Schneider Electric Uniflair LE wins DOE energy efficiency certification
The Schneider Electric Uniflair LE Room Cooling series of solutions has received the Department of Energy's (DOE) certification for energy efficiency
In a continued commitment to energy efficiency in the data center environment, Schneider Electric's Uniflair LE was designed to offer any data center environment a sustainable cooling solution and received DOE certification under the new standards that encourage the deployment of green technologies. Schneider Electric is committed to providing products that meet DOE requirements, and in turn, the same guidelines held by the California Energy Commission (CEC), based on the "Appliance Efficiency Standards" from the DOE.
With the use of highly efficient electronically commutated fans, intelligent controls and optimization during part-load operation, the Uniflair LE exceeds new and future energy standards.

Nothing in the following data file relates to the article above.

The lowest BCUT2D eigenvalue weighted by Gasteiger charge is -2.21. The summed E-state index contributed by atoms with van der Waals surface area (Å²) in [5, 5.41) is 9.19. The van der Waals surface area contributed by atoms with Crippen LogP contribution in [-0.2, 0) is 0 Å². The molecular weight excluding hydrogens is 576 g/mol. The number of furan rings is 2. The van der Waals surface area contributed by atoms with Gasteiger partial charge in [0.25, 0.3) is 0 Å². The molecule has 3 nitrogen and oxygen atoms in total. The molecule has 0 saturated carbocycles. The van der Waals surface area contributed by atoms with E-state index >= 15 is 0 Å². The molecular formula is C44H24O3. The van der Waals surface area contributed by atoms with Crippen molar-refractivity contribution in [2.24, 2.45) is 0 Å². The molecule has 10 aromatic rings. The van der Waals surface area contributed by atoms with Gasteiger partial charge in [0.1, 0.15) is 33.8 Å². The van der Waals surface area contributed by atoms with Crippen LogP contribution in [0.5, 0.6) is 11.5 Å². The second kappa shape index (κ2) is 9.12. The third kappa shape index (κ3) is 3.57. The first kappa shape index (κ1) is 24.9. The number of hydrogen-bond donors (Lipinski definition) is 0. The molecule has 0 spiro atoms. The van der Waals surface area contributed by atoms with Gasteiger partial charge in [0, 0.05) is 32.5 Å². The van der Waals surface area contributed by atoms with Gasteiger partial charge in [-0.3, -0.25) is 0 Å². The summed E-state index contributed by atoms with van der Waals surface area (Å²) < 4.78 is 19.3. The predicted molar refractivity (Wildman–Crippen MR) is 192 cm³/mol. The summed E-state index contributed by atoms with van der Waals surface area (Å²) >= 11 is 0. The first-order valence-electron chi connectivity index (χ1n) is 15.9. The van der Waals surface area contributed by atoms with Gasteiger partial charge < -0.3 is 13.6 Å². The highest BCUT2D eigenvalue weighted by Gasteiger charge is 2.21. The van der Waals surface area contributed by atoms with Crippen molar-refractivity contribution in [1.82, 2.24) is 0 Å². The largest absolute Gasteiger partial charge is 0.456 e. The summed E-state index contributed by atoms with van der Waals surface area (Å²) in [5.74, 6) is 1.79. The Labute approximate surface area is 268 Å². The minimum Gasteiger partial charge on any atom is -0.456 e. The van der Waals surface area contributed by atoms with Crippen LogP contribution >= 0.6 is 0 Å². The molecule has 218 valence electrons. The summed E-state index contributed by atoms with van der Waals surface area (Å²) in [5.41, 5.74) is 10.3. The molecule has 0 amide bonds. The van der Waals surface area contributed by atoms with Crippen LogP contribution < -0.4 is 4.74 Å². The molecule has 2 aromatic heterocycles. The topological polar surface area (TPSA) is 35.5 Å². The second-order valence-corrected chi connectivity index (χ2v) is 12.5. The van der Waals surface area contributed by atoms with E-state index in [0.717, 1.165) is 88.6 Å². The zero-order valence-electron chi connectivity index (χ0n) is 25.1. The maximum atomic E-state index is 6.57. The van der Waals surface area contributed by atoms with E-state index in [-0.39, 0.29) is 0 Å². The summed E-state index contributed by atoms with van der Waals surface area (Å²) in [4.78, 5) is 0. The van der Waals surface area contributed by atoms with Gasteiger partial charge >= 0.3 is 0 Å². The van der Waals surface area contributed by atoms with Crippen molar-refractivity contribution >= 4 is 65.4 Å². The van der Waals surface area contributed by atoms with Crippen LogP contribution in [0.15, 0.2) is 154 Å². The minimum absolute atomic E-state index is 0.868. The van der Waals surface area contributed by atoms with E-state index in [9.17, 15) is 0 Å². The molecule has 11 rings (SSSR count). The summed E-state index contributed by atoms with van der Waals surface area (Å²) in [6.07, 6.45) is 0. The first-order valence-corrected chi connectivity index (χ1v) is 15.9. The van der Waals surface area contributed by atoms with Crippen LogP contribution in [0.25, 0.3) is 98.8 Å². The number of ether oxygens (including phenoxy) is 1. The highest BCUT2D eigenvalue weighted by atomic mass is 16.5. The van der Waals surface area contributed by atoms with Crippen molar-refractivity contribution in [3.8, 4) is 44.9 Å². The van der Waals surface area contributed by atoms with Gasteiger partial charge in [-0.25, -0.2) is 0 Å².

By combining cutting-edge technology to optimize energy and environmental sustainability, the Uniflair LE perimeter units provide efficient cooling for any data center environment, with a low cost of ownership through economization and smart operation, all while maintaining a compact footprint. Additionally, the Uniflair LE Precision Cooling units are completely configurable to meet and adapt to any application for continuous and reliable operation.
The DOE has regulated the energy efficiency levels of computer room air conditioners (CRACs) since 2012 to encourage the advancement of green solutions and has developed uniform test methods for the measurement of energy efficiency.
The new DOE energy efficiency certification requirements establish a balanced standard that meets the need to decrease energy consumption, while also reducing operating costs for end-users. Schneider Electric's Uniflair LE Room Cooling series of leading edge precision cooling solutions meet DOE energy efficiency standards and can further optimize data center environments, while lowering total cost of ownership and reducing a data center's carbon footprint.